Help computing Christoffel coefficient

1. Apr 13, 2007

S.P.P

Not so much a homework problem, more needing help understanding where something comes from. I've attached a jpg file with what I need help on.

I've done a general relativity course at uni but can't seem to work out what should be a very simple problem.

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Last edited: Apr 13, 2007
2. Apr 13, 2007

Mentz114

I get this,

$$\Gamma^i_{0j} = \frac{1}{2}g^{i\nu}\partial_0(g_{\nu j})$$ with $$\nu$$ running over 1,2,3.

Differentiating
$$\Gamma^i_{0j} = \frac{1}{2}g^{i\nu}(2aa'\eta_{\nu j} + 2aa'h_{\nu j} + a^2\partial_0 h_{\nu j})$$

which gives
$$\Gamma^i_{0j} = (\eta^{i\nu}-h^{i\nu})(\frac{a'}{a}\eta_{\nu j} + \frac{a'}{a}h_{\nu j} + \frac{1}{2}\partial_0 h_{\nu j})$$

and so
$$\Gamma^i_{0j} = \frac{a'}{a}g^{i\nu}g_{\nu j} + \frac{1}{2}g^{i\nu}\partial_0 h_{\nu j})$$

summing we get,
$$\Gamma^i_{0j} = \frac{a'}{a}\delta^i_j + \frac{1}{2}h'^i_j$$

Which is not quite the right answer !

Last edited: Apr 13, 2007
3. Apr 15, 2007

S.P.P

That's a bit closer than I can get. Does $$\delta^i_j = \delta_{ij}$$?

4. Apr 15, 2007

Mentz114

$$\delta^i_j = g^{ik}\delta_{kj}$$

which requires a summation. I hope you don't mind me asking, but do you know how to raise and lower indexes ? I notice in your equ 5 you've lost the dummy index.

5. Apr 15, 2007

S.P.P

I'm starting to think that the answer I've been given has a typo, and should read $$\delta^i_j$$ instead of $$\delta_{ij}$$.

I've lost the dummy indices as I've summed over $$v$$. When $$v=0$$ everything equalled zero, so the next index was j (where j = 1,2,3). Is this not the way to proceed?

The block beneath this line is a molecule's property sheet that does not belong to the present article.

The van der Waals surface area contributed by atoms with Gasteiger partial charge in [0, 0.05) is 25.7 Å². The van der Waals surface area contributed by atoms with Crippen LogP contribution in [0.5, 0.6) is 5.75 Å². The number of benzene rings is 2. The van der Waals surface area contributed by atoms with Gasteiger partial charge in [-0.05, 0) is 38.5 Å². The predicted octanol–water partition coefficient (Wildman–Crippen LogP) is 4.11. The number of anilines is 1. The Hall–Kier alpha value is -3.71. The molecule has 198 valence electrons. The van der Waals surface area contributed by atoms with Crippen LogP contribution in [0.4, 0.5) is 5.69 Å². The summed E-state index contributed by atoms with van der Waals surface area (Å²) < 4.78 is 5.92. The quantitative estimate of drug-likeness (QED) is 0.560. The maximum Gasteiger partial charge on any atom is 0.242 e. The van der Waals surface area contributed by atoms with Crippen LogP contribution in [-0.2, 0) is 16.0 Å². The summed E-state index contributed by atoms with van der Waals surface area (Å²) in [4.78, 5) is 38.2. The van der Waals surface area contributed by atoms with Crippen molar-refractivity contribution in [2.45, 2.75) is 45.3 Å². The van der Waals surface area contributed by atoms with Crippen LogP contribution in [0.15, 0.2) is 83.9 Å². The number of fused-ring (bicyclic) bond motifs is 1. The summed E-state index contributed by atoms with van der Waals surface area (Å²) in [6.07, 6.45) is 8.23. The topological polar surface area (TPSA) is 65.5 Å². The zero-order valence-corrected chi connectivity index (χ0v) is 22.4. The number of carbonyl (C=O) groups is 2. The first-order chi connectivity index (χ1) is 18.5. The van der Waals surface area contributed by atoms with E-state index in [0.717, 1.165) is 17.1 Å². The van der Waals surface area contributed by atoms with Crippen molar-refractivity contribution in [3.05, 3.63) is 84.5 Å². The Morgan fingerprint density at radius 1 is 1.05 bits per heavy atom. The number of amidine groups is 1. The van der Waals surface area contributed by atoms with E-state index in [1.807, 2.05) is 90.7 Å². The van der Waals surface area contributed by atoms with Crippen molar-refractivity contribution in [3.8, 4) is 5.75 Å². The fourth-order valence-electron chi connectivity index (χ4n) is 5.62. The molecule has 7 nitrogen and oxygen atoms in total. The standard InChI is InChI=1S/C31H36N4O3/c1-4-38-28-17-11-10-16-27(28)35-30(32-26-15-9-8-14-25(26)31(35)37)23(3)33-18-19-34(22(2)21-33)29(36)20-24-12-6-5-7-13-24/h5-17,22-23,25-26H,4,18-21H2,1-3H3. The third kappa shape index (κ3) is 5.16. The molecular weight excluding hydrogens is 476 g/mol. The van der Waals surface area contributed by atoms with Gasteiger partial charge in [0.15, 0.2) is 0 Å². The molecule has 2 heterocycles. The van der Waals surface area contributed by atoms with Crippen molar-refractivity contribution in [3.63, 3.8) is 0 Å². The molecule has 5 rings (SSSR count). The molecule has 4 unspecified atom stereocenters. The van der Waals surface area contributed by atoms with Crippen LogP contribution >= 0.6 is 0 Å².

Also, I understand that $$g_{iv}g^{vj}=\delta^i_j$$, but $$(\eta_{iv}+h_{iv})*(\eta^{vj}-h^{vj})=0$$?

Last edited: Apr 15, 2007
6. Apr 15, 2007

Mentz114

Aha - yes, I made an error, so my answer should have $$\delta_{ij}$$.
Don't know why I wrote a mixed index there. That still leaves the sign and the prime on h.

7. Apr 15, 2007

S.P.P

there should be a prime on h, that was a typo on my part.

8. Apr 15, 2007

Mentz114

Well, if you can track down the why the sign disagrees, it's mission accomplished.

I'm busy right now but I'll check it a little later.

9. Apr 15, 2007

Mentz114

There's another typo in your doc. The expression you quote as the answer is wrong. The first delta must have one upper and one lower index like the other terms.

So I stand my earlier result because

$$g^{ik}g_{kj} = g_j^i = \delta_j^i$$

I haven't tracked down the sign yet.

10. Apr 16, 2007

S.P.P

aha! got it.

$$\Gamma^i_{0j} = \frac{a'}{a}\delta^{ij}+\frac{1}{2}g^{i\nu}\partial_0(h_{\nu j})$$.

If I expand the last term out,

$$\frac{1}{2}(\eta^{i\nu}-h^{i\nu})\partial_0(h_{\nu j})$$.

Ignore higher order terms (ie h^2), using the metric signiture (+,-,-,-) coupled with the fact that only the spatial part is non zero, then,

$$\eta^{i\nu} = \eta^{ij}=-\delta^{ij}$$

Thanks for the help

Last edited: Apr 16, 2007
11. Apr 16, 2007

Mentz114

I'm glad you're content. I don't follow your last step, but I suppose it's time to move on ...